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Order picking in the digital era

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Emile Naus, Partner at management and technology consulting firm, BearingPoint, discusses the potential options for mitigating the costs associated with order picking.

Emile Naus Partner Picture 2019.jpgTypically, order picking is the most expensive element of a distribution centre operation. Traditionally it was difficult to automate due to the different product types, required flexibility and fluctuating volumes.

E-commerce is putting a huge pressure on this process. The typical quantities being picked are small, and due to the faster delivery proposition to customers, the available time is compressed, making it hard to balance the workload over a shift, a day, or a week. Additionally, most E-commerce operations have seen a rapid increase in the number of products being offered.

In a manual operation, this typically involves operators walking long distances to pick a relatively small number of products. The cost per line is typically significant, but additionally the revenue per line is quite small.

Opportunities to reduce costs

There are several options to mitigate the costs. Broadly they fall into three categories:

  • The first option is to increase the number of orders that are picked by an individual operator at the same time. This can be through the same basic process, typically involving a trolley with multiple orders. It is a simple way to reduce the walking time per pick, but is limited by what the operator can physically move – the size and weight of the trolley. It can also be achieved through a two-stage process: an initial batch pick followed by a sort. The benefit is that the initial pick is much more productive, but it does require a second process, which is costly and increases the time to process an order.
  • The second option is to remove activities beyond the actual order picking. This can include the automatic movement of the completed order once the actual picking is completed, using a conveyor or automatic guided vehicle. The benefit is that this can typically be done in an existing operation without major redesign to the process or building layout.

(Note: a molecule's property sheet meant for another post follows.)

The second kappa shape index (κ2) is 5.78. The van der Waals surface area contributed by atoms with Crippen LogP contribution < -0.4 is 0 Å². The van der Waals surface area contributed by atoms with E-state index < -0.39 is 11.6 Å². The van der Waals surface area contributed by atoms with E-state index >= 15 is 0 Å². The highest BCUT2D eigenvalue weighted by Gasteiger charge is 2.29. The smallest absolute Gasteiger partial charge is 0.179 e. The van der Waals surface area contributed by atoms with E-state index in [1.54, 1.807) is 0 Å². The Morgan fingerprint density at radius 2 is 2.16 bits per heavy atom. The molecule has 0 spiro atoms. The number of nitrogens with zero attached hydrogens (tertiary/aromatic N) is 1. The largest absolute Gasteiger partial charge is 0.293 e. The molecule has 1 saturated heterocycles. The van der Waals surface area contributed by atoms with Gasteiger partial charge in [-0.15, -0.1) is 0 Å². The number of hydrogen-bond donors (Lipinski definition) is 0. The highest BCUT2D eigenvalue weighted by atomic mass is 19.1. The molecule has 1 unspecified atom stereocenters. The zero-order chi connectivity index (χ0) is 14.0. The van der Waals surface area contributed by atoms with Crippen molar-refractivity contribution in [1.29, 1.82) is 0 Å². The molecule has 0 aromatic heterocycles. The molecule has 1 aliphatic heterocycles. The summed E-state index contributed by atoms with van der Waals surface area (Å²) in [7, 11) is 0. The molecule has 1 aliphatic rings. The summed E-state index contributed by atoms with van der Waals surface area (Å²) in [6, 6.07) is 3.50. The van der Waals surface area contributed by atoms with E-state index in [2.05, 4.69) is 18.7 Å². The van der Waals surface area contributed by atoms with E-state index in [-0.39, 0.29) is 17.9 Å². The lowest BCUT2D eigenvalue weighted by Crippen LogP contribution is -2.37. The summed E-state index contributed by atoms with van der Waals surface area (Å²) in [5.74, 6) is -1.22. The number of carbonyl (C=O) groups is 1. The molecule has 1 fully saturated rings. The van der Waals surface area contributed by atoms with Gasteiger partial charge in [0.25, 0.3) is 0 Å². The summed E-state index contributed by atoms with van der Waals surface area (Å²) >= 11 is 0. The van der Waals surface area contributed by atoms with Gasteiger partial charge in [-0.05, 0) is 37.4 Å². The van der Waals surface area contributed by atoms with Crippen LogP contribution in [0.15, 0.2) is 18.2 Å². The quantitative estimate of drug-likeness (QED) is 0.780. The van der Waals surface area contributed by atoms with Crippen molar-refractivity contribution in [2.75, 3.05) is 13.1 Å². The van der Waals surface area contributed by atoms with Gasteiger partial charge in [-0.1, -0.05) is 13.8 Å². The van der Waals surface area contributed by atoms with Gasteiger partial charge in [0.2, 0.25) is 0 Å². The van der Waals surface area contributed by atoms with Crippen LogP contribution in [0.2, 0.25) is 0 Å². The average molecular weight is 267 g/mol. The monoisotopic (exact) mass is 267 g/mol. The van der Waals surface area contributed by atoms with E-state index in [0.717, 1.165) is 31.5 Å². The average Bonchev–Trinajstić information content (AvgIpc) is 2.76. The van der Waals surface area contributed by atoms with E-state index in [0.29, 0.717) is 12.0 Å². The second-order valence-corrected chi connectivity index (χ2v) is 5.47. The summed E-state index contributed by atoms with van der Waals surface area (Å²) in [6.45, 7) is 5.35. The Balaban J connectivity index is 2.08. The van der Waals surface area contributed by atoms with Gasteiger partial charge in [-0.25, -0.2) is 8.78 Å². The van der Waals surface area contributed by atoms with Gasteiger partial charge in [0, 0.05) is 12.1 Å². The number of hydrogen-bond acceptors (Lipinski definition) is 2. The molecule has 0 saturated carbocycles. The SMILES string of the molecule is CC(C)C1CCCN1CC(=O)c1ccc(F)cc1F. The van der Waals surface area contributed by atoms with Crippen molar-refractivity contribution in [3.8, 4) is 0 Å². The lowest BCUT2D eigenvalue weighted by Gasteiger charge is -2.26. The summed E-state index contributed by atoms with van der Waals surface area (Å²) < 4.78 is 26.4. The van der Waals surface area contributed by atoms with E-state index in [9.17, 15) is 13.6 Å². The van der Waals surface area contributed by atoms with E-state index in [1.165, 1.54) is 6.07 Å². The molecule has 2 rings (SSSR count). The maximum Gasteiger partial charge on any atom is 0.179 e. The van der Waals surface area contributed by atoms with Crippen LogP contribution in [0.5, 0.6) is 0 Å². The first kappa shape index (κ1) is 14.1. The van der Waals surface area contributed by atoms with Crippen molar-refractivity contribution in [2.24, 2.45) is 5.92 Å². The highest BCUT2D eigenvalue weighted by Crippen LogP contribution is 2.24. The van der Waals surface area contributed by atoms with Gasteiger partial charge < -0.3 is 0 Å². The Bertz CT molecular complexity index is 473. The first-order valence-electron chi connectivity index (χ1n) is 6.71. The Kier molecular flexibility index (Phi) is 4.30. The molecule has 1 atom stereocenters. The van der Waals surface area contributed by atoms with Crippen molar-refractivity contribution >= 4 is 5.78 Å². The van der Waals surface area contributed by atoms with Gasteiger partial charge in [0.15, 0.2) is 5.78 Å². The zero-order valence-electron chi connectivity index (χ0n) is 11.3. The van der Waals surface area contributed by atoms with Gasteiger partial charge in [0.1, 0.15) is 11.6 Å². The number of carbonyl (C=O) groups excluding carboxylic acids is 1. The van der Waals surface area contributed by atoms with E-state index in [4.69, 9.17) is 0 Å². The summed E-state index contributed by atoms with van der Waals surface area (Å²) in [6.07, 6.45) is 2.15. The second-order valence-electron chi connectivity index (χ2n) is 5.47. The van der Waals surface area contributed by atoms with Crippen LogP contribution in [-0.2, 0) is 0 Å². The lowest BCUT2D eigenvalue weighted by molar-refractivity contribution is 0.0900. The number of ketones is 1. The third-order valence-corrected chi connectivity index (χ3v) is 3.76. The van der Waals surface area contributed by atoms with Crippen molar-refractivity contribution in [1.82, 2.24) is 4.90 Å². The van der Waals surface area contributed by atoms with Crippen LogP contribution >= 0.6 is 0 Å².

• The third option is to automate the process. Most picking automation reverse the traditional person-to-goods logic to a process where the product comes to the picker. The benefit is that the operator does not spend time moving around the warehouse but is purely focused on picking. There are a number of technology options available, such as a miniload or shuttle system (typically with products stored in totes or boxes) or an automatic guided vehicle that delivers a ‘storage unit’ to the picker.

Improving the end-to-end process

In order to assess the best way forward, it is important to understand the total process. The picking process almost certainly is linked to the storage solution, and particularly for E-commerce it is likely to feed into a packing and shipping process.

It is key to be clear on the overall objective. In general, this will be a mixture of meeting the required service levels and cost targets. E-commerce’s consistent drive to faster deliveries is putting a lot of pressure on the distribution operations, and picking is typically a time-critical task.

One of the effects of the faster deliveries is that it becomes much harder to smooth the volumes. As a consequence, the capacity requirement is based on a peak that is getting higher. This has a direct consequence for automated operations, which typically contain a higher fixed cost for this capacity. There are three options to deal with this. The simple, but expensive option is to provide capacity for the absolute peak, meaning the site runs at a lower utilisation throughout the year. The second option is to relax the service offering at peak, either by capping the volumes or by extending the service proposition. The third option is to provide low operating costs capacity for the majority of the time and complement it with a less efficient, but flexible capacity to deal with the peaks.

Using data analytics to improve order picking

Order picking is an area where data analytics can be leveraged for significant productivity benefits. Product level data, including usage at SKU level, can be leveraged to minimise travel time (either for the order pickers in a Person-to-Goods system, or equipment in a Goods-to-Person system). Order line data can help understand which products are likely to be combined in an order and would benefit from being stored in adjacent areas.

Analytics can also be used to better prioritise and schedule workload. By removing formal pick waves, and through continuous prioritisation of available work based on planned despatch time, stock positioning, resource availability and congestion, capacity can be better utilised and costs can be reduced.

Overall, it is clear that order picking is changing rapidly. The requirements for faster and lower costs operations, with higher service levels will continue to drive technology – both in terms of physical movement of people and products and in terms of data analytics.

 

 

TAGS: Technology
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